Dr. Michelle S. Thomas: [00:21:41] And post pandemic, everybody became a coach because everybody sat in their living room or in their bathrooms or whenever, wherever they were, and everybody registered as a coach. But what’s going to happen with the fallout in the separation is the tools that you give. So I’m a great communicator, but I’m a better business person so I can bring you a package that shows you the results. I don’t just go in and talk, and a lot of us entrepreneurs missed that. We think that our skill set is being able to just sell ourselves verbally via social media, but there’s no substance behind that conversation. I coach people to do it the opposite way. Build your packages first. Build your foundation Business comes off of a foundation and fundamentals. I’m a I’m an old school realtor. And and so one of my my goals is to be a a custom home designer. But my father had two daughters. He wanted a son. So I was it I was close to. So while while my friends was at the mall, we was dropping electrical cord down from the the attic and rewiring the house and changing tires. And and yes, millennials back in the day, you had to change spark plugs and actual oils.
Stone Payton: [00:22:58] I remember.
Dr. Michelle S. Thomas: [00:22:59] Those. Yeah. Yeah. You had to jack the car up and figure out what was happening with carburetors. We had real stuff that was on our cars. But what happened was I thought that that was going to be a hindrance because my friends were shopping or whatever that taught me about the work of the surface. The house is is beautiful, the car is beautiful, but it’s the work and the maintenance that you do with it that keeps it going. And so I took that into my business practice. And so when I go and I want to do something, I first always go back to that fundamental now back to that real estate analogy that I give. I tell people you can build a beautiful multimillion dollar home, but if the foundation is cracked, what’s going to happen to that house?
Stone Payton: [00:23:48] Yeah. So is that in a good book says something about that.
Dr. Michelle S. Thomas: [00:23:52] So you’ve got to take that into your saying business practice. Yeah, you can do a social media page and you can do great logos and great business cards or whatever, But if you’re launching a business and you don’t have a strong foundation, then you’re going to that business is going to crumble. And when you and for all of my architects and all of my engineers, they will confirm what I’m saying. You have to have a plan of where you want that business to go, because when you go to build a building, the first thing that your architect is going to at you is how tall and how wide is that building going to be? Because that tells them how deep they have to dig the foundation. So you can’t have a surface level business and expect to scale it and expand upon it with a surface level foundation. Does that make.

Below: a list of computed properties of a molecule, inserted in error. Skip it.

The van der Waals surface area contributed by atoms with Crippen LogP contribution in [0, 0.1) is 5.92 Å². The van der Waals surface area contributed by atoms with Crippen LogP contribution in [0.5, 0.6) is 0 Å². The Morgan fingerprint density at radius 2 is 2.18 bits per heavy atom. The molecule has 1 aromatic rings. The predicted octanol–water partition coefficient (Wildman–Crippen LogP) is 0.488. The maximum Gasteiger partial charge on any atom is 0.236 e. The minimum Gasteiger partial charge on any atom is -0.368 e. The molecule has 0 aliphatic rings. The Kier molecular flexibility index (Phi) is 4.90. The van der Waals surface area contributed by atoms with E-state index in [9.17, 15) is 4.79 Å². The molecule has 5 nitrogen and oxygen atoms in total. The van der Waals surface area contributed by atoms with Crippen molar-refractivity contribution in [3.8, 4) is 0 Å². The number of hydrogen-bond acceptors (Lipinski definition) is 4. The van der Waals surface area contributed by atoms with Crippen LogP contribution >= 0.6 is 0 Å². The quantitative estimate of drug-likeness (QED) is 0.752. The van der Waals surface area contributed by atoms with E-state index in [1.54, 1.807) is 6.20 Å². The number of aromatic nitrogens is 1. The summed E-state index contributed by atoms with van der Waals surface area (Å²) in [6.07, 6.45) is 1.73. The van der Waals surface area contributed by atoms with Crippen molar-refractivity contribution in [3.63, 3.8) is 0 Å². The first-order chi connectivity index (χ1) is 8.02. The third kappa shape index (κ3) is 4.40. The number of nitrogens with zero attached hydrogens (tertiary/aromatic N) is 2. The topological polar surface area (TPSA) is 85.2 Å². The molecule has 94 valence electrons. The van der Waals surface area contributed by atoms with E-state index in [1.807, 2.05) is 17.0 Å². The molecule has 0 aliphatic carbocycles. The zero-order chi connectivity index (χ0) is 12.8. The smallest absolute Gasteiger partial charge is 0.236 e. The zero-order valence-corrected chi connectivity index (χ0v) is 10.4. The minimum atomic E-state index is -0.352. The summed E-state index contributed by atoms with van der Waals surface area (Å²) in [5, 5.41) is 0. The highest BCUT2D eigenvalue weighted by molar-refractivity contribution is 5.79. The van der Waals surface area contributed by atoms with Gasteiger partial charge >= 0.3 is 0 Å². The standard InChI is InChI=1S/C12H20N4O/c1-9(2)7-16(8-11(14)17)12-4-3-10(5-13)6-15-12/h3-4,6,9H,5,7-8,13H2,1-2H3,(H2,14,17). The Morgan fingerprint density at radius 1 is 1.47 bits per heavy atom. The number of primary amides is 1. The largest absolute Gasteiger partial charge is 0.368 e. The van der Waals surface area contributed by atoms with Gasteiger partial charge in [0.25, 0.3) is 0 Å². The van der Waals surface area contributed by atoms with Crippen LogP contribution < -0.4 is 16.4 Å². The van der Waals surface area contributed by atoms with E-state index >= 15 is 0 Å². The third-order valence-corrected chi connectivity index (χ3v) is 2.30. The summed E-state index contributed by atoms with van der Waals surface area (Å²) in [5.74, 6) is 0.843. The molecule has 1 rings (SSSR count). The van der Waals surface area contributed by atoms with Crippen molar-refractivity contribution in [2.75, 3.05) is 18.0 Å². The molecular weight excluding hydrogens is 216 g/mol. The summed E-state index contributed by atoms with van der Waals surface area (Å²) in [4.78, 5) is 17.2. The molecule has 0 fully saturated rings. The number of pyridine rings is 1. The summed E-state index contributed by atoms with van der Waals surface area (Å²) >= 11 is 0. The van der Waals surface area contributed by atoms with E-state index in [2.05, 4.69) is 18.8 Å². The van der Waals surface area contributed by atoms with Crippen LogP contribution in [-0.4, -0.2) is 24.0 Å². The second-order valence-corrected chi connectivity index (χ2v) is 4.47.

Stone Payton: [00:24:47] Sense? It makes all the sense in the world. It certainly does. So let’s shift gears a minute and talk a little bit about the books, the writing. You’ve written several, I think. Tell us about the first one.
Dr. Michelle S. Thomas: [00:24:59] So my first book was at all the titles that I had imagined for myself. Author was never one of them. And so I what happened? And I want everybody to be patient with this because at first you’re going to think this is a very sad story. It’s not a sad story. It is just the truth of my life. What happened out of those seven kids that we had? June 15, 2017, We lost our 19 year old son to a car accident. Mm hmm. And that hits you like a sledgehammer. Wow. That hits you to the point where you have to put sticky notes all over your house to say things like Remember to put shoes on. Remember to brush your teeth because your body and your mind is so in a deep hole you can’t function. And so what I did was I watched every dumb show that I could probably find. I could watch anything because I didn’t want to think. I didn’t want to deal with grief. I didn’t want to think, well, I ran out of series and shows to do. And so I took my laptop out and I started writing stories, little scenarios about my experience of blend in the family because we’re a blended family. And when we were blending the family, I never could find updated information to help me with the stressors that I was experiencing, blending the family. And so I wrote a book on blending. A family wasn’t going to put it out there, just going to be something as my own therapy, my own grief therapy was to write this book, and a friend of mine read it and said, Well, you need to publish it.